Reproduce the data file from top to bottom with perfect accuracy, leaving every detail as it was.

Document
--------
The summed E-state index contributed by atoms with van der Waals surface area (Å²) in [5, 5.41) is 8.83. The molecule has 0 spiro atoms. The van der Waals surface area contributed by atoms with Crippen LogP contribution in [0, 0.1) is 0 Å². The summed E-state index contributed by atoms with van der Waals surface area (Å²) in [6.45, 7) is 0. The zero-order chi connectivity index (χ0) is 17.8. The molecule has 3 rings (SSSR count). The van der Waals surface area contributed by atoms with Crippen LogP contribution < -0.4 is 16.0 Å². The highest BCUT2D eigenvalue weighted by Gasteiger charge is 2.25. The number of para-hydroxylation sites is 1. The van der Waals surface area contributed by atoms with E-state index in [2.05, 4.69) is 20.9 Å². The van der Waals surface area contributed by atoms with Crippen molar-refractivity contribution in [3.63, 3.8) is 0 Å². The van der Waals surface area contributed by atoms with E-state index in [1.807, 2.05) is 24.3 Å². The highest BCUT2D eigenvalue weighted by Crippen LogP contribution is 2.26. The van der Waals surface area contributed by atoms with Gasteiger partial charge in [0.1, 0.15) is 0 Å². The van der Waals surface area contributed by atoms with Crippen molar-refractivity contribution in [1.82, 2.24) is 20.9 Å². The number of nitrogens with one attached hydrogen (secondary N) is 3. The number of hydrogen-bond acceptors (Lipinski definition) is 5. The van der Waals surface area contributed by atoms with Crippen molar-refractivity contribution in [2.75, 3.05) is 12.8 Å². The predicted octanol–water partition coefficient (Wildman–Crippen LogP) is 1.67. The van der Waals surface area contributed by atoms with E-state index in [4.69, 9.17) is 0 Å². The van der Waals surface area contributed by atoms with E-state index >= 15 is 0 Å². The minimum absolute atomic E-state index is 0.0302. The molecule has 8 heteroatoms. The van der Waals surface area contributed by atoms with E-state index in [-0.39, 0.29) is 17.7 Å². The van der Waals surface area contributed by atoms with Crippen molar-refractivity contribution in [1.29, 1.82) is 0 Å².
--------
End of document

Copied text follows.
The summed E-state index contributed by atoms with van der Waals surface area (Å²) in [5, 5.41) is 8.83. The molecule has 0 spiro atoms. The van der Waals surface area contributed by atoms with Crippen LogP contribution in [0, 0.1) is 0 Å². The summed E-state index contributed by atoms with van der Waals surface area (Å²) in [6.45, 7) is 0. The zero-order chi connectivity index (χ0) is 17.8. The molecule has 3 rings (SSSR count). The van der Waals surface area contributed by atoms with Crippen LogP contribution < -0.4 is 16.0 Å². The highest BCUT2D eigenvalue weighted by Gasteiger charge is 2.25. The number of para-hydroxylation sites is 1. The van der Waals surface area contributed by atoms with E-state index in [2.05, 4.69) is 20.9 Å². The van der Waals surface area contributed by atoms with Crippen molar-refractivity contribution in [3.63, 3.8) is 0 Å². The van der Waals surface area contributed by atoms with E-state index in [1.807, 2.05) is 24.3 Å². The highest BCUT2D eigenvalue weighted by Crippen LogP contribution is 2.26. The van der Waals surface area contributed by atoms with Gasteiger partial charge in [0.1, 0.15) is 0 Å². The van der Waals surface area contributed by atoms with Crippen molar-refractivity contribution in [1.82, 2.24) is 20.9 Å². The number of nitrogens with one attached hydrogen (secondary N) is 3. The number of hydrogen-bond acceptors (Lipinski definition) is 5. The van der Waals surface area contributed by atoms with Crippen molar-refractivity contribution in [2.75, 3.05) is 12.8 Å². The predicted octanol–water partition coefficient (Wildman–Crippen LogP) is 1.67. The van der Waals surface area contributed by atoms with E-state index in [4.69, 9.17) is 0 Å². The van der Waals surface area contributed by atoms with E-state index >= 15 is 0 Å². The minimum absolute atomic E-state index is 0.0302. The molecule has 8 heteroatoms. The van der Waals surface area contributed by atoms with E-state index in [-0.39, 0.29) is 17.7 Å². The van der Waals surface area contributed by atoms with Crippen molar-refractivity contribution in [1.29, 1.82) is 0 Å².